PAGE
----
THE United States Department of Agriculture (USDA) has announced it is withdrawing a proposed rule to revise the agency’s regulations of genetically engineered crops. The rule was proposed by the outgoing Obama administration in January.
However, many scientists and biotech advocates thought the proposal didn’t go far enough in easing restrictions, and worried the change could hinder research and development of crops modified with new breeding techniques, such as CRISPR.
“Good riddance,” declared Wayne Parrott, a professor at the University of Georgia’s Center for Applied Genetic Technologies.
“It was well-intentioned, but lacked important details. It maintained an unscientific basis for regulation, and could have made the system even more dysfunctional than it already is.”
The move comes after a comment period in which stakeholders provided the USDA’s Animal and Plant Health Inspection Service (APHIS) with feedback on the proposed rule change.
Stakeholders included representatives from the agricultural biotechnology industry, farmers, scientists, organic industry representatives, food safety and environmental activist groups, federal agencies and private citizens.
“Many commenters objected to the scope of the proposed rule,” according to the USDA.
“Some thought that our criteria for designating GE [genetically engineered] organisms as regulated organisms were too expansive, potentially resulting in our regulating a wider range of GE organisms than necessary and thereby increasing, rather than reducing, the regulatory burden for the biotechnology industry.”
Striking a balance
Other commenters expressed concerns that the proposed rule exempted too many crops from a safety assessment and would increase the risk of the unintended presence of genetically engineered crops in organic and other non-GE crops.
“My thinking is that if a rule is criticised by both sides on the same points, it has probably struck a good balance,” said Jennifer Kuzma, a professor at North Carolina State University’s School of Public and International Affairs.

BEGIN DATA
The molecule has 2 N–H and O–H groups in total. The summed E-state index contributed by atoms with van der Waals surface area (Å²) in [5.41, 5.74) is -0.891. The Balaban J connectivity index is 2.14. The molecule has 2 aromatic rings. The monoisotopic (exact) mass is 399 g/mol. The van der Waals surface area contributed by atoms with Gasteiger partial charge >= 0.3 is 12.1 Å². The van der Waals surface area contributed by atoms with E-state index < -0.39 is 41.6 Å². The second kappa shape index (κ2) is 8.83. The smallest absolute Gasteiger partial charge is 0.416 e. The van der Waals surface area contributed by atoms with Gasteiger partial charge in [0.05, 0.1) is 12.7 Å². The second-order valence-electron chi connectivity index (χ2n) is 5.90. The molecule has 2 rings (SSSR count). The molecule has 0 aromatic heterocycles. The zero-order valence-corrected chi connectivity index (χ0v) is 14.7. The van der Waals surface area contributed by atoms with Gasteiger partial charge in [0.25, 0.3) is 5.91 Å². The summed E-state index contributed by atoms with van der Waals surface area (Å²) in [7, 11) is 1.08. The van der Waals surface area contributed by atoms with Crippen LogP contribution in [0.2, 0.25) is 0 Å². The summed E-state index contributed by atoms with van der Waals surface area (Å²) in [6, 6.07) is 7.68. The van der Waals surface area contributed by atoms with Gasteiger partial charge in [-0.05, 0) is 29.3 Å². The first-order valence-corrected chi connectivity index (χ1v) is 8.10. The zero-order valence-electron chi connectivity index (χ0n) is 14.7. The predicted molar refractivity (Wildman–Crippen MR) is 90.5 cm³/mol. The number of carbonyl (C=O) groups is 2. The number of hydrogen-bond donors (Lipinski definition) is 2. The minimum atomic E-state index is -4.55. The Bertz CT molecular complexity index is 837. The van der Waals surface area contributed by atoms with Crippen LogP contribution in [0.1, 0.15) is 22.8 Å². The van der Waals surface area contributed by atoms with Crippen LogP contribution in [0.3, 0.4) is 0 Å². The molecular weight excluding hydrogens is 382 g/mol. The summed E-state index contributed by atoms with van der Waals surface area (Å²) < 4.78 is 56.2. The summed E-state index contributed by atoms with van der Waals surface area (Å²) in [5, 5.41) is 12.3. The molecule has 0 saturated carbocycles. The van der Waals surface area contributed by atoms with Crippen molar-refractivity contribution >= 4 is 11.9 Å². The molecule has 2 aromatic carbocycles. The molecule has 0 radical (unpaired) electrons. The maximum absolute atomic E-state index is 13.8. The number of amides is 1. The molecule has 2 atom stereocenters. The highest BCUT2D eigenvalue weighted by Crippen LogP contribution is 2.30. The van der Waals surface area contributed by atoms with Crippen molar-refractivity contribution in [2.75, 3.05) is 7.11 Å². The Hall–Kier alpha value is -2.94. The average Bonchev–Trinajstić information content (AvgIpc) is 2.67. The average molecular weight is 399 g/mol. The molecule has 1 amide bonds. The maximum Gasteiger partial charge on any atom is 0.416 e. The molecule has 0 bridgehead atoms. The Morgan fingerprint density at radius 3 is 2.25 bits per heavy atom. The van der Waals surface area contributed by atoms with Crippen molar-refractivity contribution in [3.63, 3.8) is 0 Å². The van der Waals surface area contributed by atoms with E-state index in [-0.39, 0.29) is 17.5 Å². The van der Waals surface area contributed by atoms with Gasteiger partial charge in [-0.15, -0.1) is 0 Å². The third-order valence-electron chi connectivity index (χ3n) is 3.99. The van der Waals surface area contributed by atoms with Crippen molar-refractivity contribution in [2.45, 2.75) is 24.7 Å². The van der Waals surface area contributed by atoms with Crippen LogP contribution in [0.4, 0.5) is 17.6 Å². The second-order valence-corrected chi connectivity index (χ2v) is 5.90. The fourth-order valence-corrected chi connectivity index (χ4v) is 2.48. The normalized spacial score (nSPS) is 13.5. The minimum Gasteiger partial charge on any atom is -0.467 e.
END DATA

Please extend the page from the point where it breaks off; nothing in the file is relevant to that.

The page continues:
She sees the Trump administration’s anti-regulation philosophy at work, and GE crop developers as the likely beneficiary of the withdrawal.
“I think the real reason [for the withdrawal] is that the new proposed rule would have brought more gene-edited crops under its authority. And this new administration isn’t too fond of regulations in general,” Kuzma said.
The January proposal by the USDA, coupled with a proposed overhaul by the Food and Drug Administration for GE animals, would have represented the first substantial revision to the regulation of genetically engineered organisms in 30 years.
For now, the April 2016 ruling by the USDA not to regulate gene-edited plants means that these crops will continue to be treated similarly to crops created via conventional breeding practices. This contrasts with the more onerous regulations that transgenic “GM” plants are subject to.
The fate of the Food and Drug Administration’s proposed changes to the regulation of GE animals is still up in the air, but Kuzma thinks it’s likely the Trump administration will scrap that as well.
Alison Van Eenennaam, an animal geneticist at the University of California-Davis, advocates for a “product-based” regulatory framework, as opposed to the “process-based” scheme that’s been used for GE crops for over 20 years.
“It’s time to refocus regulatory oversight of new varieties of plants and animals around their risk/benefit profiles posed by any novel trait(s) they carry, irrespective of the breeding technique used to produce those traits,” she said.
“I’m pleased to see APHIS doing the right thing,” said Val Giddings, a senior fellow at the Information Technology and Innovation Foundation, a nonpartisan think tank.
The real praise will be due, however, when they come forward with a proposal that actually matches the degree of regulatory oversight with the level of risk involved, and propose risk management measures that align with data and experience.”
Secretary of Agriculture Sonny Perdue said the USDA would go back to the drawing board with the hope that it could come up with a solution that satisfied everyone.
“We need to take a fresh look, explore policy alternatives, and continue the dialogue with all interested stakeholders.”
Paul McDivitt is the Genetic Literacy Project’s Food & Farming Editor and Social Media Director. He has a master’s in journalism from the University of Colorado. Follow him on Twitter @paulmcdivitt
This article was originally published on the Genetic Literacy Project website and newsletter.
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